Bank of America made headlines earlier this month, with plans to move their customer service call-center jobs to the Philippines, after laying off 30,000 workers last fall. This comes less than three years after they received a nearly $50 billion federal bailout of taxpayer money. To be fair the bailout has been paid back, but what about the consumers? What about American jobs? As unemployment rises to 8.2 percent, the banking industry is doing its part to diminish our work force. Currently credit unions are fighting to lift a cap on member business lending that could create over 140,000 new jobs, while the banks are spending a fortune lobbying to block this effort.

Here again is an example of the bank’s short-sightedness. There are tremendous benefits in terms of jobs, consumer spending and the economy that derive from successful small businesses. Growth in this area creates opportunities for all financial institutions. If history is any indication at all banks will continue to make 90% (or more) of the loans, usually the larger loans and credit unions will make 10% of the loans, almost always the smaller loans. It’s important that the American people know who is fighting for their jobs, for their wallets, for their livelihood.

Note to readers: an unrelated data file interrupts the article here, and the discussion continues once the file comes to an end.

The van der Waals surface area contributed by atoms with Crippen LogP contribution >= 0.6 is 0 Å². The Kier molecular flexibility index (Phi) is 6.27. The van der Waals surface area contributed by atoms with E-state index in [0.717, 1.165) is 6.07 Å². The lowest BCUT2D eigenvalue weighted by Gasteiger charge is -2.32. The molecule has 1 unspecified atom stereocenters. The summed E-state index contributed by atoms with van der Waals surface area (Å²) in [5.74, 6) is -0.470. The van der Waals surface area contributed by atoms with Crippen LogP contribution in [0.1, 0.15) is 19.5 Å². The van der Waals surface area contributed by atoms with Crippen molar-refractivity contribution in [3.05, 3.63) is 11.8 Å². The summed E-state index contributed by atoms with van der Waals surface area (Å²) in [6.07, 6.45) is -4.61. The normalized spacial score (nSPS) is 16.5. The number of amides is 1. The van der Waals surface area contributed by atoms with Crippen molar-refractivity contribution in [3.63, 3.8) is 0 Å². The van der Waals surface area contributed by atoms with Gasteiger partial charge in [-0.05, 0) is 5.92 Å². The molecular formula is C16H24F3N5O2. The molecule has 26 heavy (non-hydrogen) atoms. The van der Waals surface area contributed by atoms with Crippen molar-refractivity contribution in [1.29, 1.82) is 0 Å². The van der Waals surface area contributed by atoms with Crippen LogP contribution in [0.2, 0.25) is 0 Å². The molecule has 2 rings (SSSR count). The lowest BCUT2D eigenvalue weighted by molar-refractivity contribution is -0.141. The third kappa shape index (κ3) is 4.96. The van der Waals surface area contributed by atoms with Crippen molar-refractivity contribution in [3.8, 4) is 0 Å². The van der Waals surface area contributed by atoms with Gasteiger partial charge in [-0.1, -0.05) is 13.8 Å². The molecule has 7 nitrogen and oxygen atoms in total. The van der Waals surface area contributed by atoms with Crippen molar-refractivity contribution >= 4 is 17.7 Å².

Certainly credit unions owe a debt of gratitude (no pun intended) to the banks for forcing their customers to search out alternative financial institutions, and credit unions owe it to the American people to save them time, money, and from having to do all the research on the credit union difference. Let’s make credit unions a known entity by de-mystifying the cooperative movement and offering consumers the solution to their frustrations with the misguided efforts of other financial institutions.

Dan Mica, former head of the Credit Union National Association (CUNA), established The DMA Group as a means to combine a myriad of experience into a one-stop consultancy.  Elected in 1978 to represent Florida’s 11th district in the U.S. House of Representatives, Dan Mica served five terms before beginning what would become more than two decades of work in the world of non-profits and association management.

The DMA Group is a full-service consulting firm, providing the highest level of integrity and service through established practices and decades of experience.

Daniel Mica

Daniel Mica

Dan Mica, former head of the Credit Union National Association (CUNA), established The DMA Group as a means to combine a myriad of experience into a one-stop consultancy. Elected in ... Web: Details